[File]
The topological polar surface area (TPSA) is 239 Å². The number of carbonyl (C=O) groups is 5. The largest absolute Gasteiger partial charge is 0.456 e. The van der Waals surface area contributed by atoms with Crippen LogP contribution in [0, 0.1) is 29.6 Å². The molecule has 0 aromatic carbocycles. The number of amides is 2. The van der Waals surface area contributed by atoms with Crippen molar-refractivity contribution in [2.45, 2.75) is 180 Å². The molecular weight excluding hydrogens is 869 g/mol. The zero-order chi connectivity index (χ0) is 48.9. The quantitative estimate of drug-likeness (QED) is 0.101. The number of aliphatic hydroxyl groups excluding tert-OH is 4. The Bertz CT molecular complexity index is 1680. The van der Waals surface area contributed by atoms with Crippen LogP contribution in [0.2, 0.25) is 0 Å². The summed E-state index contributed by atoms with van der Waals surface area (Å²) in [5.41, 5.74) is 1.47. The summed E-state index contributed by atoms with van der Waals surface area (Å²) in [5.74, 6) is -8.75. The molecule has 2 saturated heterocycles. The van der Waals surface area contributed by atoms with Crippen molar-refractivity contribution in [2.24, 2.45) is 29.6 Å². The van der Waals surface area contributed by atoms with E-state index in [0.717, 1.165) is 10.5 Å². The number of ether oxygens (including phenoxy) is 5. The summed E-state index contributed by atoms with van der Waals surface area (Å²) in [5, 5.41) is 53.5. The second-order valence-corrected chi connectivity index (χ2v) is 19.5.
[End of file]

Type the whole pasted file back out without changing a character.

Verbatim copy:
The topological polar surface area (TPSA) is 239 Å². The number of carbonyl (C=O) groups is 5. The largest absolute Gasteiger partial charge is 0.456 e. The van der Waals surface area contributed by atoms with Crippen LogP contribution in [0, 0.1) is 29.6 Å². The molecule has 0 aromatic carbocycles. The number of amides is 2. The van der Waals surface area contributed by atoms with Crippen molar-refractivity contribution in [2.45, 2.75) is 180 Å². The molecular weight excluding hydrogens is 869 g/mol. The zero-order chi connectivity index (χ0) is 48.9. The quantitative estimate of drug-likeness (QED) is 0.101. The number of aliphatic hydroxyl groups excluding tert-OH is 4. The Bertz CT molecular complexity index is 1680. The van der Waals surface area contributed by atoms with Crippen LogP contribution in [0.2, 0.25) is 0 Å². The summed E-state index contributed by atoms with van der Waals surface area (Å²) in [5.41, 5.74) is 1.47. The summed E-state index contributed by atoms with van der Waals surface area (Å²) in [5.74, 6) is -8.75. The molecule has 2 saturated heterocycles. The van der Waals surface area contributed by atoms with Crippen molar-refractivity contribution in [2.24, 2.45) is 29.6 Å². The van der Waals surface area contributed by atoms with E-state index in [0.717, 1.165) is 10.5 Å². The number of ether oxygens (including phenoxy) is 5. The summed E-state index contributed by atoms with van der Waals surface area (Å²) in [5, 5.41) is 53.5. The second-order valence-corrected chi connectivity index (χ2v) is 19.5.